A middle-aged white male politician, wearing a gray suit, is speaking from behind a podium; we can see that a TV camera is pointed at him. The podium has a seal that says “Real America.” He’s standing in front of two American flags. He holds up a finger to make a point.

POLITICIAN: My legislation will ban transgenders from sports. And public bathrooms. And medical care for trans kids.

POLITICIAN: It will also let doctors, nurses and pharmacists refuse to treat transgenders!

POLITICIAN: Of course I’ve got nothing against trans people.

PANEL 3

A white man with a full beard, wearing a open neck shirt under a suit jacket, is sitting in front of a laptop and typing rapidly (“tap tap tap tap tap tap tap”). He’s grinning in an unfriendly way. On the table next to his laptop are a number of take-out coffee cups, a crumpled-up soda can, and a mug that says “Liberal Tears.”  In the space above his laptop, we can see what he’s typing.

MAN: Why say “trans women” when I can say “men wearing dresses” instead?

MAN: But I’ve got NOTHING against trans people!

PANEL 4

A hand holds a smartphone. On the smartphone screen, we can see a red-headed woman in a gown, wearing a dress with blue earrings and a blue necklace, sitting comfortably on a huge, old-fashioned wooden chair that would look at home in Hogwarts. She leans on one arm and makes an open gesture with her other palm.

REDHEAD: My new novel is about a killer who wears dresses and murders woman! It’s a sequel to my novel where a trans woman attempts to murder my hero.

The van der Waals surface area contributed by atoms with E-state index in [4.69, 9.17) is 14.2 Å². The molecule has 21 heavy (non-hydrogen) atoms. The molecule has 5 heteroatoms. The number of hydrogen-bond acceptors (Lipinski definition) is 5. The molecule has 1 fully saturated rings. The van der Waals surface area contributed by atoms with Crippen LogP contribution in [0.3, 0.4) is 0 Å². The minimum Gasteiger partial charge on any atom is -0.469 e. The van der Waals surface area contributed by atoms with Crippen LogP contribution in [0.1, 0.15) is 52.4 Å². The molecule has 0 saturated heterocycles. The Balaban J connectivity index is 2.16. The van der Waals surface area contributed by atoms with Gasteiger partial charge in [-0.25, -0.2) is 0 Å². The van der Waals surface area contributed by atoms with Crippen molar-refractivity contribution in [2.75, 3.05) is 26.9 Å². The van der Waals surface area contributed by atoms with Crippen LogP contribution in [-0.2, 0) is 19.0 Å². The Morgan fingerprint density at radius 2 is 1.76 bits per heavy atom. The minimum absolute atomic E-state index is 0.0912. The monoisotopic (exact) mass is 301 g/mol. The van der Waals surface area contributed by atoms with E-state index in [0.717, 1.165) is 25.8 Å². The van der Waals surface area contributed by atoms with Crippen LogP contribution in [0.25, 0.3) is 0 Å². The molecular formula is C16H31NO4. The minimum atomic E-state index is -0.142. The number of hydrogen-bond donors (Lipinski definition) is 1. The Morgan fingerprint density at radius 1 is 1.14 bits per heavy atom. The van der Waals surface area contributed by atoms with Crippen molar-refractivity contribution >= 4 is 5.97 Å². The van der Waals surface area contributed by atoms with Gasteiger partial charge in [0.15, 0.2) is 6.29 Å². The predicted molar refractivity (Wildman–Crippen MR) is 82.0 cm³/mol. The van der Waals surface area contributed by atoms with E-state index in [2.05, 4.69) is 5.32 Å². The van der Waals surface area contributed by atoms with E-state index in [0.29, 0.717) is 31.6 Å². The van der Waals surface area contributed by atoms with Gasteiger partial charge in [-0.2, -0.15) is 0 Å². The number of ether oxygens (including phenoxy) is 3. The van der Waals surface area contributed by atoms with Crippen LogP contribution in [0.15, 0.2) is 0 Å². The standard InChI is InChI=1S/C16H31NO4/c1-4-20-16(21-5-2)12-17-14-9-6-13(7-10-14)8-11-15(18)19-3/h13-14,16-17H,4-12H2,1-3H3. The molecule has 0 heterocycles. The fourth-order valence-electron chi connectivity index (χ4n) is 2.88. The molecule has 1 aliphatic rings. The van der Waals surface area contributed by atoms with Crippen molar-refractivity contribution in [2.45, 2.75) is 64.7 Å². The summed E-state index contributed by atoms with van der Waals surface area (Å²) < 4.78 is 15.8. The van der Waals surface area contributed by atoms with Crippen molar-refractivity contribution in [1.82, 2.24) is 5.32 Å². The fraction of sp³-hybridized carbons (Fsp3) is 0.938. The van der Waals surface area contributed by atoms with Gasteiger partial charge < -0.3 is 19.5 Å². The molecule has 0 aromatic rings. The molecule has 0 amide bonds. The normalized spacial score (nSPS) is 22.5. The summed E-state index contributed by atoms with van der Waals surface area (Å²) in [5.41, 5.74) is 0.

REDHEAD: And my new essay is about how the trans movement is a mortal danger to real women.

REDHEAD: But I’ve got nothing against trans people.

PANEL 5

The set of a TV chat show called “Just Asking Questions.” (We know that’s what it’s called because “Just Asking Questions” is printed in huge letters on the side of the table the guests are sitting around. Plants on either side of the set are in pots with the painted on words “The JAQ Off.”)

The host, a nicely-dressed woman with stylish hair, sits in a chair on the left, smiling. Her guests, seating around the table, are the four characters we met in the first four panels of this comic strip.

HOST: Why do so many trans people say you’ve got something against them?

“SAVE THE CHILDREN” AUTHOR LADY: (shrugs as if bewildered)

POLITICIAN (arms folded, above-it-all expression): It’s a Mystery.

BEARDED DUDE: (ignores everything around him while he grins and types quickly on his smartphone)

REDHEAD: I blame cancel culture.


This cartoon on Patreon.

Posted in Barry's favorites, Becky Hawkins collaborations, LGBT cartoons |

Overwhelmed

Cartoon by Barry


If you like these cartoons, please support my Patreon! Lots of people making small pledges adds up to me making a living, which is rather cool.


This cartoon is another collaboration with Becky Hawkins


TRANSCRIPT OF CARTOON

This cartoon has four panels. Each of the panels shows the same character, a bearded man wearing glasses and a checked shirt open over a tee shirt.

PANEL 1

The man is walking, bent over like he has a heavy weight on his back. He’s surrounded by a twisting, circling ribbon that says things like: ABLEISM LONELINESS TRANSPHOBIA RACISM POLICE VIOLENCE DISEASE POVERTY GENTRIFICATION and so on. The man is talking to himself. The background is a dull greenish gray.